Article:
This is just about my favorite thing ever. pic.twitter.com/7qqSV3snqr
— Alison Macrina (@flexlibris) September 16, 2015
A few weeks ago the Department of Homeland Security tried to intervene in a local library’s privacy program. Last night, the community roundly rejected those calls, explicitly choosing freedom over fear. Library board meetings don’t usually attract crowds, media, or protest. But something highly unusual—and extraordinarily encouraging—happened last night in a small town on the New Hampshire/Vermont border.
The drama unfolded in Lebanon, New Hampshire, where dozens of residents attended a library board meeting and spoke passionately about privacy and freedom before a gaggle of reporters and even some out of town activists. People in the room told me the energy was incredible. Some people cried. At the end of the meeting, the crowd that had gathered to passionately discuss issues at the heart of civic action and democracy erupted in cheers, elated at their collective success and lived commitment to the state motto: Live Free or Die.
The question before the public at the meeting last night was whether or not the Kilton Library in Lebanon should implement a Tor middle relay. Doing so would make the library a part of a global network of internet anonymity nodes offering users some measure of security and safety to people living under the terror of despotic regimes and abusive boyfriends alike. Weeks prior, the cops and the feds had managed to pull the plug on the project, a collaboration among the library, the Tor Project, and the Library Freedom Project.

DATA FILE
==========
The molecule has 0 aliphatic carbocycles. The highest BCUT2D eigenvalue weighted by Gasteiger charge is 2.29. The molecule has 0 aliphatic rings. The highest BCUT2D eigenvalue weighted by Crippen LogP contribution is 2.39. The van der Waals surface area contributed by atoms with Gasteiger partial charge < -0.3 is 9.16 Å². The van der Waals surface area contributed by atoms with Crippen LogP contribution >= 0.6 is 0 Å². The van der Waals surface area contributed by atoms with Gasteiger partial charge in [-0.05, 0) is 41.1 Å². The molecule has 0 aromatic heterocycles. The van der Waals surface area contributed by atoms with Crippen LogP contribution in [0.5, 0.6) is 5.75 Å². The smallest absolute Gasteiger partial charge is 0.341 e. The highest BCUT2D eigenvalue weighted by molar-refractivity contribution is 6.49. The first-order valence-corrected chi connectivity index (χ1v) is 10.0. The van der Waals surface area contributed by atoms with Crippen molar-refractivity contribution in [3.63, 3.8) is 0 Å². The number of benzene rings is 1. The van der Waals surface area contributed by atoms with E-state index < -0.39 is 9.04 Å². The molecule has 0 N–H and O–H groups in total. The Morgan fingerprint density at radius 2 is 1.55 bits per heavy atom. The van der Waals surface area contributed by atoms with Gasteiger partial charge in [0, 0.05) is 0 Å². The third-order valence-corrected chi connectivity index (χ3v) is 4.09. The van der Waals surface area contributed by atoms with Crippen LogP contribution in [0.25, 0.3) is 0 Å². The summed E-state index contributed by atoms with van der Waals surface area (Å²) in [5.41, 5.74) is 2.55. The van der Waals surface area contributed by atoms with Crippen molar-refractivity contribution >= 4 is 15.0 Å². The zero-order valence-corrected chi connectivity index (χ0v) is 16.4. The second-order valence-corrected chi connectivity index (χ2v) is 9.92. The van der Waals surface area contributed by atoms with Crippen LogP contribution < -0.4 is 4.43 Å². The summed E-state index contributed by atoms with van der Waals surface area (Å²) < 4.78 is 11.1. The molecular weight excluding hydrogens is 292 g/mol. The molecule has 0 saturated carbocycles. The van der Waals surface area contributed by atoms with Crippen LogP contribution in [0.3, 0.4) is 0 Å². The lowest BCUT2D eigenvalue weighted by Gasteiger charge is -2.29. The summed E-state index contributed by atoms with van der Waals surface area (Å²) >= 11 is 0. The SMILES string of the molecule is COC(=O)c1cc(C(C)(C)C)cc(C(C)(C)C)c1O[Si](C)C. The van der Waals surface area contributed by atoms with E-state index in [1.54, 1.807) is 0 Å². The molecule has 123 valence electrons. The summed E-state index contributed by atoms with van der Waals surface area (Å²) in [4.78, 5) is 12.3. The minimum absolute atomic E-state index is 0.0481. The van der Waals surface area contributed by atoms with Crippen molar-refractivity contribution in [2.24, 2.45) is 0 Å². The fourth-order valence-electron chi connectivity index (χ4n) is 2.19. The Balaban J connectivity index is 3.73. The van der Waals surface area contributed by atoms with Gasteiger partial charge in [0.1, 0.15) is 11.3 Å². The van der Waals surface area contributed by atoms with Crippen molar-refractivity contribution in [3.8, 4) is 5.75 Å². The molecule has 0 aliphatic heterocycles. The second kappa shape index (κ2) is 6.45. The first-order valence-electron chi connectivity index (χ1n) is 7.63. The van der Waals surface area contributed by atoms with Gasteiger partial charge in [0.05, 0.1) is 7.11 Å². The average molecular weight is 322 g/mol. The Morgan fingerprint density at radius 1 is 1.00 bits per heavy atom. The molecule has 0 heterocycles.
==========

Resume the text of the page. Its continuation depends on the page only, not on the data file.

But despite the Feds’ backroom fear mongering, the people of Lebanon, New Hampshire were not scared—and unlike DHS, which was mysteriously nowhere to be found last night, the people did their lobbying in full public view.
Nearly everyone who attended spoke in favor of the library’s plan to participate in Tor’s global internet freedom network. The only people who voiced opposition were the police chief and the town manager. But in the face of overwhelming community support, to include a local newspaper’s editors, even these few opponents were quick to temper their criticism of Tor, stressing that they would never tell the public it couldn’t do something like this if people want to.
People clearly want to. The room was so festive and pro-privacy that at the end of the meeting, the library board appeared unsure of what to do. It was so obvious that for a moment they just looked around. The people had spoken, and they weren’t scared, despite what DHS had told the local police, and what the local police had told the library. The library director stood up and proclaimed: the Tor node will return! The crowd cheered.
There were many remarkable moments during the public testimony. One woman, a library employee originally from Colombia, said that she wished a technology like Tor had existed in her country during a period of extreme repression in the early 2000s. It could have helped people, she said.
Library board chairman Francis Oscadal got philosophical, saying, “With any freedom there is risk. It came to me that I could vote in favor of the good … or I could vote against the bad. I’d rather vote for the good because there is value to this.” Please mark that quote and return to it; it’ll be endlessly relevant.
The Kilton Library and the community of Lebanon, New Hampshire have put the world on notice: privacy isn’t shameful and we don’t have to apologize for wanting to be free. We’d all do well to take heed, and gain some courage from their collective wisdom. Instead of fearing the bad in the world, and reacting based on those fears, we should vote for the good.